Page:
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View Full Version : Mulching tips and mulch suppliers


SchnabelLawnCare
12-29-2009, 08:24 PM
I am adding mulching to my business in 2010. I am assuming that the cheapest way to do it is a wheelbarrow and shovels/rakes etc.

If you have any tips for a beginner and don't mind helping, let me know!

Also, any Indianapolis wholesale mulch suppliers that you Hoosiers use? Thanks!

CHRIS92789
12-29-2009, 11:51 PM
Buy a pitch fork. I found that the best way to pick up the mulch. i have a couple single wheel wheel barrows but i also have a 2 wheel one, if i was you i would invest in a 2 wheel they are much easier to use and saves a little bit of time. IMO

SchnabelLawnCare
12-30-2009, 12:22 PM
How many tines?

CHRIS92789
12-30-2009, 01:34 PM
I used a 5 time pitch fork, but im sure a 4 would work fine as well.

Steiner
12-30-2009, 02:31 PM
Before you mulch: get a contract signed, trim all plants, edge all beds, take pictures.

1. get a large 10 plus tine fork to keep at the truck or trailer. Use this to load mulch into barrows. It should only take 6-8 scoops. Buy these at a tractor/farm supply store.

2. Run an efficient crew. I find 3 guys to be perfect. 1 on the truck unloading, one guy running mulch and dumping, and i guy spreading with a 4 or 5 tine fork. Switch it up often so no one gets beat.

3. Dump the mulch in large piles. Then using the fork in the tines down position pull the mulch to the correct areas spreading evenly. Ensure only a 2-3 thickness no more, otherwise you will get mold. Every ten feet get out walk back 15 paces and look at it. Does it look even and level on the house? Nothing on the siding right? Nothing on the plant collars right? Then using the fork low to the ground with the tines up move the tines over the mulch in a smoothing motion to give the mulch that manicured look. The motion is similar to the way you brush off a table of breadcrumbs with your hand.

4. Be wary of dyed mulches, they stain yards, driveways, and houses easily. Warn your customers that dyed mulch should only be applied on clear days, as the color will wash out of the top layer making it look faded almost instantly. NO CALLBACKS!

5. Use a large leaf rake and pull all mulch back into bed if you spill some. Use smaller leaf rake to bevel mulch edge back into bed from your cut edge. It looks much cleaner.

6. Always sweep down street, and driveways. It should look as though no one was ever there.

SchnabelLawnCare
12-30-2009, 03:04 PM
Before you mulch: get a contract signed, trim all plants, edge all beds, take pictures.

1. get a large 10 plus tine fork to keep at the truck or trailer. Use this to load mulch into barrows. It should only take 6-8 scoops. Buy these at a tractor/farm supply store.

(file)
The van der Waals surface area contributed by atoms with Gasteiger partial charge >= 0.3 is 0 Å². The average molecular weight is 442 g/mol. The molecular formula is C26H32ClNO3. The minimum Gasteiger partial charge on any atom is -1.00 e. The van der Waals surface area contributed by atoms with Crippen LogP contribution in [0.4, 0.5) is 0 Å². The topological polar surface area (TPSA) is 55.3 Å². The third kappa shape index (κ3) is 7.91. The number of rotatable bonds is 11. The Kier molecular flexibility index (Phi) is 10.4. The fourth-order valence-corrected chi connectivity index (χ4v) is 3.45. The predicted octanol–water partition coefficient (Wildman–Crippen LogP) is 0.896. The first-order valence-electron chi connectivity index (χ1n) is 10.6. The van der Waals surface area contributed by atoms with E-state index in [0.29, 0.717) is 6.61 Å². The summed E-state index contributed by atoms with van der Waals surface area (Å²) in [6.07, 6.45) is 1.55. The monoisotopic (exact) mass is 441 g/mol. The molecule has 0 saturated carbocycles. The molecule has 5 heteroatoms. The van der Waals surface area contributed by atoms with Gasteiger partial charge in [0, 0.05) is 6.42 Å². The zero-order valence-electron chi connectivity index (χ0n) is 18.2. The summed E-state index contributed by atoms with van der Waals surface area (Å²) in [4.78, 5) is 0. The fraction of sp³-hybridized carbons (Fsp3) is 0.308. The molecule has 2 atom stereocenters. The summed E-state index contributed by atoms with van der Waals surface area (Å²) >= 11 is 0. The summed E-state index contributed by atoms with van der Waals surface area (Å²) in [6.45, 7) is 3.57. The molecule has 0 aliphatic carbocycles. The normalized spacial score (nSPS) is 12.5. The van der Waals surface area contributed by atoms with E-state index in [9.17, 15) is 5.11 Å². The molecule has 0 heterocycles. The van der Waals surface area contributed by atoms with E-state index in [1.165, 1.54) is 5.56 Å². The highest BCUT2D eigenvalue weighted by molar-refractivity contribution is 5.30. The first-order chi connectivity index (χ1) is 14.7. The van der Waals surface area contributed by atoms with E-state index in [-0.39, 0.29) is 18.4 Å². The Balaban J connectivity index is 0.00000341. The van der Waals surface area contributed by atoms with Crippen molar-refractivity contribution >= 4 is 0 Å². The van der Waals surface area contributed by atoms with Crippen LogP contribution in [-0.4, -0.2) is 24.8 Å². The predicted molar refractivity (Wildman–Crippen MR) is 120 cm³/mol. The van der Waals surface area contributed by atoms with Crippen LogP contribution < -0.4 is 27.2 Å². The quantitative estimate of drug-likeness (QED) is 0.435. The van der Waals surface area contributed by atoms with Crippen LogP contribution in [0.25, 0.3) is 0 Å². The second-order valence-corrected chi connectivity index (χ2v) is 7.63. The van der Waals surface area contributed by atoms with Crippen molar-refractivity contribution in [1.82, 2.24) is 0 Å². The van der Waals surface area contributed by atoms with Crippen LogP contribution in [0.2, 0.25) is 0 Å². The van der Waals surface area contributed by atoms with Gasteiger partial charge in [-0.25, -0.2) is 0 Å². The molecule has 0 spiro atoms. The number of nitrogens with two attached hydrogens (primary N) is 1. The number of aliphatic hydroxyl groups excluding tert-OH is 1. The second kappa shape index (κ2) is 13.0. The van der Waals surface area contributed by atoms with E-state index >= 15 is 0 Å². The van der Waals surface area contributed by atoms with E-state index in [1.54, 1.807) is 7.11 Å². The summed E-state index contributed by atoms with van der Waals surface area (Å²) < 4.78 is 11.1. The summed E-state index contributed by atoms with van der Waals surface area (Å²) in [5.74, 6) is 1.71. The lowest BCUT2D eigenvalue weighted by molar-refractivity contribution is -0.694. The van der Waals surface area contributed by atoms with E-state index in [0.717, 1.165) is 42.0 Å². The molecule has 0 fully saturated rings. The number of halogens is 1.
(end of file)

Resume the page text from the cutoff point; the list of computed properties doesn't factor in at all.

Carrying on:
2. Run an efficient crew. I find 3 guys to be perfect. 1 on the truck unloading, one guy running mulch and dumping, and i guy spreading with a 4 or 5 tine fork. Switch it up often so no one gets beat.

3. Dump the mulch in large piles. Then using the fork in the tines down position pull the mulch to the correct areas spreading evenly. Ensure only a 2-3 thickness no more, otherwise you will get mold. Every ten feet get out walk back 15 paces and look at it. Does it look even and level on the house? Nothing on the siding right? Nothing on the plant collars right? Then using the fork low to the ground with the tines up move the tines over the mulch in a smoothing motion to give the mulch that manicured look. The motion is similar to the way you brush off a table of breadcrumbs with your hand.

4. Be wary of dyed mulches, they stain yards, driveways, and houses easily. Warn your customers that dyed mulch should only be applied on clear days, as the color will wash out of the top layer making it look faded almost instantly. NO CALLBACKS!

5. Use a large leaf rake and pull all mulch back into bed if you spill some. Use smaller leaf rake to bevel mulch edge back into bed from your cut edge. It looks much cleaner.

6. Always sweep down street, and driveways. It should look as though no one was ever there.

Thanks a lot!

I am only a one man operation however. How much are 10 tine forks?

ACMiller
12-30-2009, 03:14 PM
Ditto, Steiner great tips, I use what we call a silage fork it has 11 tines for loading and moving mulch. I found also a mulch rake for moving the mulch around. My crew likes it, I'm still partial to the 5 tine manure fork. They do work well in the lawn for cleaning any spilt mulch, they don't pull as much grass. Pricing varies on these forks, I pay $35.00 for a good one at the farm supply. I also always keep a #14 grain or snow shovel around for clean up.

SchnabelLawnCare
12-30-2009, 05:49 PM
http://www.smartpakequine.com/productclass.aspx?productClassid=2031

Will this work (I'll add in a piece of dowel wood for a handle) or is there something better?

Smallaxe
12-30-2009, 09:50 PM
I personally like those 'duraforks'... I would use a silage fork as suggestted earlier, for the heavy loads into the wheel barrow... the durafrk works most efficiently with the lightweight debris that gets spread around by unloading.

It picks up clean mulch and leaves behind, only the dust that can be swept. The stuff that you pick up with a shovel doesn't look good in the mulch bed. :)

Pretty hefty price for that durafork though... especially w/out a handle. If you do buy a different handle for the durafork, buy a hoe handle and whittle down the end , if necessary, to make it fit. I hate the cheap flimsy handles that they sell on those forks.
JMO. :)

SchnabelLawnCare
12-30-2009, 11:40 PM
http://www.statelinetack.com/item/ergonomic-durafork/SLT311816/

any others?